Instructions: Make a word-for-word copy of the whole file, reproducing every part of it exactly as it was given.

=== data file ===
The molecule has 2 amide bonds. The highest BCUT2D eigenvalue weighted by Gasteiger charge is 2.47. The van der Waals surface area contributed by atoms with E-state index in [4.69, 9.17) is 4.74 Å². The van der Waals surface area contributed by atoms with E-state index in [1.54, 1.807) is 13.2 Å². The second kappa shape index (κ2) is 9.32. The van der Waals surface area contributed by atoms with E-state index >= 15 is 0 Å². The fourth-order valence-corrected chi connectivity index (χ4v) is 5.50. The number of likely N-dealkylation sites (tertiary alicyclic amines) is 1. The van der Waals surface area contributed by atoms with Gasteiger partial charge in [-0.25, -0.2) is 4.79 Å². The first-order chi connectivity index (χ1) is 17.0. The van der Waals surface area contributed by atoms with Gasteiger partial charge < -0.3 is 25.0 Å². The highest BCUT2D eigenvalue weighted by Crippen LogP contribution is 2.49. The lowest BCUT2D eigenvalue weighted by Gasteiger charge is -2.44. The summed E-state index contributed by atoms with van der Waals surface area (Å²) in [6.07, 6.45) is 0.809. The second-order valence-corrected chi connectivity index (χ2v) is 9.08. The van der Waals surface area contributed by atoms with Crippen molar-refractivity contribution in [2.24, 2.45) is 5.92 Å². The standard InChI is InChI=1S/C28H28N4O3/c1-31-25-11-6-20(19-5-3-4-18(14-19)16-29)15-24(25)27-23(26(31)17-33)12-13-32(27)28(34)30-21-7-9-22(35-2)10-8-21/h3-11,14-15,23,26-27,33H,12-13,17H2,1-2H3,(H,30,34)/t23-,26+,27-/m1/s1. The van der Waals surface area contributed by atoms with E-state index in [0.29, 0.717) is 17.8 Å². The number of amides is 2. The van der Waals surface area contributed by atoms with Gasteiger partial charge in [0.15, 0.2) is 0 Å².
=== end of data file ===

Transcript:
The molecule has 2 amide bonds. The highest BCUT2D eigenvalue weighted by Gasteiger charge is 2.47. The van der Waals surface area contributed by atoms with E-state index in [4.69, 9.17) is 4.74 Å². The van der Waals surface area contributed by atoms with E-state index in [1.54, 1.807) is 13.2 Å². The second kappa shape index (κ2) is 9.32. The van der Waals surface area contributed by atoms with E-state index >= 15 is 0 Å². The fourth-order valence-corrected chi connectivity index (χ4v) is 5.50. The number of likely N-dealkylation sites (tertiary alicyclic amines) is 1. The van der Waals surface area contributed by atoms with Gasteiger partial charge in [-0.25, -0.2) is 4.79 Å². The first-order chi connectivity index (χ1) is 17.0. The van der Waals surface area contributed by atoms with Gasteiger partial charge < -0.3 is 25.0 Å². The highest BCUT2D eigenvalue weighted by Crippen LogP contribution is 2.49. The lowest BCUT2D eigenvalue weighted by Gasteiger charge is -2.44. The summed E-state index contributed by atoms with van der Waals surface area (Å²) in [6.07, 6.45) is 0.809. The second-order valence-corrected chi connectivity index (χ2v) is 9.08. The van der Waals surface area contributed by atoms with Crippen molar-refractivity contribution in [2.24, 2.45) is 5.92 Å². The standard InChI is InChI=1S/C28H28N4O3/c1-31-25-11-6-20(19-5-3-4-18(14-19)16-29)15-24(25)27-23(26(31)17-33)12-13-32(27)28(34)30-21-7-9-22(35-2)10-8-21/h3-11,14-15,23,26-27,33H,12-13,17H2,1-2H3,(H,30,34)/t23-,26+,27-/m1/s1. The van der Waals surface area contributed by atoms with E-state index in [0.29, 0.717) is 17.8 Å². The number of amides is 2. The van der Waals surface area contributed by atoms with Gasteiger partial charge in [0.15, 0.2) is 0 Å².